Tips for Writing for the World Wide Web
Web is a specialized medium that requires a specific style.
Don't just paste your old marketing
materials onto your new website. Create something powerful and effective especially for the web
- Make sure your home page tells exactly what you do in clear and understandable terms. You have very few seconds in which to convince your visitor that you have what they want or need. Tell them immediately and in a very direct way.
- Web users
want information quickly and easily
Online readers are scanning your site for information. Make
it easy for them to do so. Use headlines and bullets, and "chunk"
information so it's easy to find at a glance.
- Keep it short.
Search engines require more text than they used to, but this principle still applies. Use short sentences, short paragraphs. Online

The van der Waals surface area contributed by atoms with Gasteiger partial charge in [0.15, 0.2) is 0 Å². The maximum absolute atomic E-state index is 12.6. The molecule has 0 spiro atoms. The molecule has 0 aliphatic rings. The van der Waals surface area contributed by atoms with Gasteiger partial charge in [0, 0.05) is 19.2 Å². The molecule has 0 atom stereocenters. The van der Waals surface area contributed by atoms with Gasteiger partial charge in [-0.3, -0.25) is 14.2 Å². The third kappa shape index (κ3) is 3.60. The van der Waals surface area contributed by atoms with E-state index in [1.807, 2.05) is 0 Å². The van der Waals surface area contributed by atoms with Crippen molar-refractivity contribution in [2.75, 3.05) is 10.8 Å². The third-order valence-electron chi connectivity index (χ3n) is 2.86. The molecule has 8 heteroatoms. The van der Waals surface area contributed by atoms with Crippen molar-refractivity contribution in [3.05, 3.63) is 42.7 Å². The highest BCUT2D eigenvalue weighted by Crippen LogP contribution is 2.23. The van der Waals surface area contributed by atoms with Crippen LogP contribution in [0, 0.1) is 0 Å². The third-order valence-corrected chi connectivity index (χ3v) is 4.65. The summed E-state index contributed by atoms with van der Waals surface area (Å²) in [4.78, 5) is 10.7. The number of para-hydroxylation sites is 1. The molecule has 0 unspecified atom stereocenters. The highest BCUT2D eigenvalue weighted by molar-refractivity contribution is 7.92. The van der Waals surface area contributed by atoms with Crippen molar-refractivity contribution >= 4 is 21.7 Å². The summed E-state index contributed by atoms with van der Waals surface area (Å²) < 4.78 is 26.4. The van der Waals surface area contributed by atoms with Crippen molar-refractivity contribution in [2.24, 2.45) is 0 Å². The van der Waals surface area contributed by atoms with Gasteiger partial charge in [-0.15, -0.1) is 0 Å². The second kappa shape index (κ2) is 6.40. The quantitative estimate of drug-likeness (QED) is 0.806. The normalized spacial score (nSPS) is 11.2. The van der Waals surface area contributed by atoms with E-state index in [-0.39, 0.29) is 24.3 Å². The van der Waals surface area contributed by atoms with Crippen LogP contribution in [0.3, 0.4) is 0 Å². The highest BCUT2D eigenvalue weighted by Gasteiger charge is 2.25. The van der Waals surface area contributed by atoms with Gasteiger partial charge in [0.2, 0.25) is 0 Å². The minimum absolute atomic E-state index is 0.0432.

readers do not like to wade through dense text.
- Start with
the important stuff.
Don't assume your reader will stay with you long enough to get to
your point. Put the important stuff at the top -- what newspaper writers call "above the fold" i.e., what's visible on the screen without scrolling.
- Don't use
Online readers want information that's direct and to the point. Studies
show that they won't wade through marketing fluff to get it. They'll
just move on.
- Write from
the user's point of view, not your own.
At every moment, ask yourself: What information are my visitors seeking
and how can they most easily find it? "About Us" should
be your last category. Make the site about them.
- Keep your
An outdated site damages your credibility and frustrates your users.
They may not come back.
- Keep moving/scrolling/flashing
text to a minimum.
It's hard to read and becomes distracting and annoying after a few
Web pages are often full of errors; and readers do notice.
Take the time to make sure your site is error free.
Make sure your contact information appears on every page and make sure every page is printable.